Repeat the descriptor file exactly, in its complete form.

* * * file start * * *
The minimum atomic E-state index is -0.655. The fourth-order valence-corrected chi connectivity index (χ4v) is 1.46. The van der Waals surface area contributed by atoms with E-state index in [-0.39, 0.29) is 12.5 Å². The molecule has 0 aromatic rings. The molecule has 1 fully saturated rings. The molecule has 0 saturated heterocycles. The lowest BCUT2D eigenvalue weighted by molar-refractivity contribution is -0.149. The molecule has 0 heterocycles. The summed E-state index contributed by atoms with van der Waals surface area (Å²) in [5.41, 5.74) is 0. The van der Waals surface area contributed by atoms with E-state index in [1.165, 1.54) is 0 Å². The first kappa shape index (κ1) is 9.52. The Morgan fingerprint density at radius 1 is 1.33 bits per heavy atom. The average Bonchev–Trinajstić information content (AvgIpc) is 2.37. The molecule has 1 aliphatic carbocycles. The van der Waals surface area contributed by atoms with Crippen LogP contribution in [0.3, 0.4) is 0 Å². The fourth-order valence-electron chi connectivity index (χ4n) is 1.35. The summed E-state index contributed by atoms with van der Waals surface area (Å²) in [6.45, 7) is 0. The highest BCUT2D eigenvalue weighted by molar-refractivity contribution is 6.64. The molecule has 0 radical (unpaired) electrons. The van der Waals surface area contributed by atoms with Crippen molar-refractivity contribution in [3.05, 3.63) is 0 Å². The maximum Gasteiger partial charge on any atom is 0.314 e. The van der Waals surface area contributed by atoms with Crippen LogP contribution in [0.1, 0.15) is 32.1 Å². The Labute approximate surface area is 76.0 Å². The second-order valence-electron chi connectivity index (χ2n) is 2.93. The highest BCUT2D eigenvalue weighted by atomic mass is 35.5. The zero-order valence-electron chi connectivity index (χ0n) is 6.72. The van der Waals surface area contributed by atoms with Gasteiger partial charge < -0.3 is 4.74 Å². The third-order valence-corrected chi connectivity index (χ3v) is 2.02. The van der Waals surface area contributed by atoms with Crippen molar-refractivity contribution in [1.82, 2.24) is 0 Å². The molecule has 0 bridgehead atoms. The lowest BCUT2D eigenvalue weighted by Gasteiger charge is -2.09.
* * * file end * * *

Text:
The minimum atomic E-state index is -0.655. The fourth-order valence-corrected chi connectivity index (χ4v) is 1.46. The van der Waals surface area contributed by atoms with E-state index in [-0.39, 0.29) is 12.5 Å². The molecule has 0 aromatic rings. The molecule has 1 fully saturated rings. The molecule has 0 saturated heterocycles. The lowest BCUT2D eigenvalue weighted by molar-refractivity contribution is -0.149. The molecule has 0 heterocycles. The summed E-state index contributed by atoms with van der Waals surface area (Å²) in [5.41, 5.74) is 0. The van der Waals surface area contributed by atoms with E-state index in [1.165, 1.54) is 0 Å². The first kappa shape index (κ1) is 9.52. The Morgan fingerprint density at radius 1 is 1.33 bits per heavy atom. The average Bonchev–Trinajstić information content (AvgIpc) is 2.37. The molecule has 1 aliphatic carbocycles. The van der Waals surface area contributed by atoms with Crippen LogP contribution in [0.3, 0.4) is 0 Å². The fourth-order valence-electron chi connectivity index (χ4n) is 1.35. The summed E-state index contributed by atoms with van der Waals surface area (Å²) in [6.45, 7) is 0. The highest BCUT2D eigenvalue weighted by molar-refractivity contribution is 6.64. The molecule has 0 radical (unpaired) electrons. The van der Waals surface area contributed by atoms with Crippen molar-refractivity contribution in [3.05, 3.63) is 0 Å². The maximum Gasteiger partial charge on any atom is 0.314 e. The van der Waals surface area contributed by atoms with Crippen LogP contribution in [0.1, 0.15) is 32.1 Å². The Labute approximate surface area is 76.0 Å². The second-order valence-electron chi connectivity index (χ2n) is 2.93. The highest BCUT2D eigenvalue weighted by atomic mass is 35.5. The zero-order valence-electron chi connectivity index (χ0n) is 6.72. The van der Waals surface area contributed by atoms with Gasteiger partial charge < -0.3 is 4.74 Å². The third-order valence-corrected chi connectivity index (χ3v) is 2.02. The van der Waals surface area contributed by atoms with Crippen molar-refractivity contribution in [1.82, 2.24) is 0 Å². The molecule has 0 bridgehead atoms. The lowest BCUT2D eigenvalue weighted by Gasteiger charge is -2.09.